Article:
My other picked up the scent of the soldiers. When we reached the hall in which the men slept, he didn’t hesitate to ram the door down.  I saw them spring up in bed as the broken door skidded down the center of the hall. My other let out a roar that froze half the soldiers in fear, while the other half ran to the end of the hall looking for an exit, but there was none. He leapt through the air and landed on a soldier. My other grabbed both arms and pulled them from the soldier’s body like he was pulling a sheet of paper from a notebook. He then sunk his fangs into the soldier’s neck, and I could taste the warm coppery liquid splash our tongue and flow down our throat. He tossed the limp body aside and moved to his next victim. My other just tore the head off this man and tossed it toward the soldiers cowering at the end of the hall. This is not what I wanted.

In the early morning hours, I woke up in the forest, naked, and covered in blood. Later I would hear that all the soldiers were slain overnight. The body parts could not be matched to any individual soldier, so they were gathered and cremated altogether.


Even though I regret it I have learned to accept my curse. Tonight, will be the first night of the full moon, which means in three days I will be moving to the next city. It also means there will be many deaths, and I will grieve them all as I move on.

Brian Holley lives in Orlando, Florida, where he studies creative writing at the University of Central Florida. His story, “A Deadly Ambition,” is Brian’s first publication. Brian’s favorite genre to write in is horror, and he finds influence is such authors as Jonathan Janz and Brian Keene.


Original Sci-Fi Story

The Hole in the Horizon

Patrick Hurley

Some of us still remember the day when we saw the hole in the horizon. A black half-circle it was, filled with twinkling stars, breaching the line where water met sky. An arc of night that lingered as the pale sun rose over the gray and misty sea.

Ours is a humble village tucked between salt-eaten cliffs, a rag-patch collection of thatched cottages and wattle hovels with a single long hall to serve as church and gathering place. It was there we met to discuss this hole in the horizon, this patch of night off the shore.

A few worried the ocean would drain away, but their fears were mocked. Our priest proclaimed it a sign of end times, but he was a disliked man, weak-chinned and scheming, sent from Mother Church as penance for some unknown crime. Our wise woman was consulted, but this was beyond her lore, so she said only, "Some things are better left alone."

The boldest of us wanted a closer look. To see where this darkness lead and whether it meant us any harm. We had but four large boats in the village, three skimmers and a cog for big hauling. In the end it was decided that six of our boldest would sail out in a skimmer. Not to go through the hole, oh no, just see what lay within.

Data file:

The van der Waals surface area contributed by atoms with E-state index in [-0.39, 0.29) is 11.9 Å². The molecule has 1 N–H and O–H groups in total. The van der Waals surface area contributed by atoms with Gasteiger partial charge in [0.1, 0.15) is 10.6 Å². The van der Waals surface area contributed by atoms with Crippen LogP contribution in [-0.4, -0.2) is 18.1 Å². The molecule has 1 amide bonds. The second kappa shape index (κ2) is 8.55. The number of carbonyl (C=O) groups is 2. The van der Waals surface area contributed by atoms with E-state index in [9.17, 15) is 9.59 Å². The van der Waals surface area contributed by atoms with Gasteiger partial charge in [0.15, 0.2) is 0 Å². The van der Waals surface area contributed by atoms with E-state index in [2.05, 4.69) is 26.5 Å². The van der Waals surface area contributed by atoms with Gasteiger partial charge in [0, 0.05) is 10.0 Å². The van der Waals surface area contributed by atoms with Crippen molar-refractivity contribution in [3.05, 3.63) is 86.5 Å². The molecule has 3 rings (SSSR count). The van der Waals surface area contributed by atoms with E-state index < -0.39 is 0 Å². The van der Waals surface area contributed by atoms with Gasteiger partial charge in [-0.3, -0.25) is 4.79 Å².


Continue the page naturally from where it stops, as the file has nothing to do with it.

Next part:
From the shore, we watched the skimmer grow smaller. After an hour, the ship drew even with the starlit patch. They lowered a coracle from it and began to row toward the darkness. From where we stood, it seemed a tiny ant creeping along the gray-blue sky line. The moment the coracle touched the hole in the horizon, the darkness vanished, taking the coracle with it, leaving behind the skimmer.

The skimmer returned with only four. At first, they wouldn't speak on what happened. When plied with food and drink, we heard the tale. ‘Twas not just a hole in the horizon, they said. Not just a hole, but a portal. The air within was sweet, they said. Filled with gentle waves and kind stars. The night sang to them, they said. Sang with voices on the wind. They chose two, the boldest of the bold, man and woman, to take the coracle. The singing grew louder as they drew nearer, stopped when they crossed over. The hole vanished then, taking our two boldest.

Naught could be done. The hole in the horizon was gone and so were they. After a day’s silence, life went on. The priest left, replaced by another who knew better the ways of small villages. Folk died. Babes were born. Our wise woman passed her mantle on to her daughter. We fished the sea and farmed the bits of dirt we could. No more holes appeared on the horizon.

Many years later, two travelers came to our village.

Dressed in fine silks they were, bearing shining blades with strange runes. Each had a far-off glint to their eye, as though they'd seen many things. We didn’t recognize them until they spoke, for time had not taken the sea from their voices.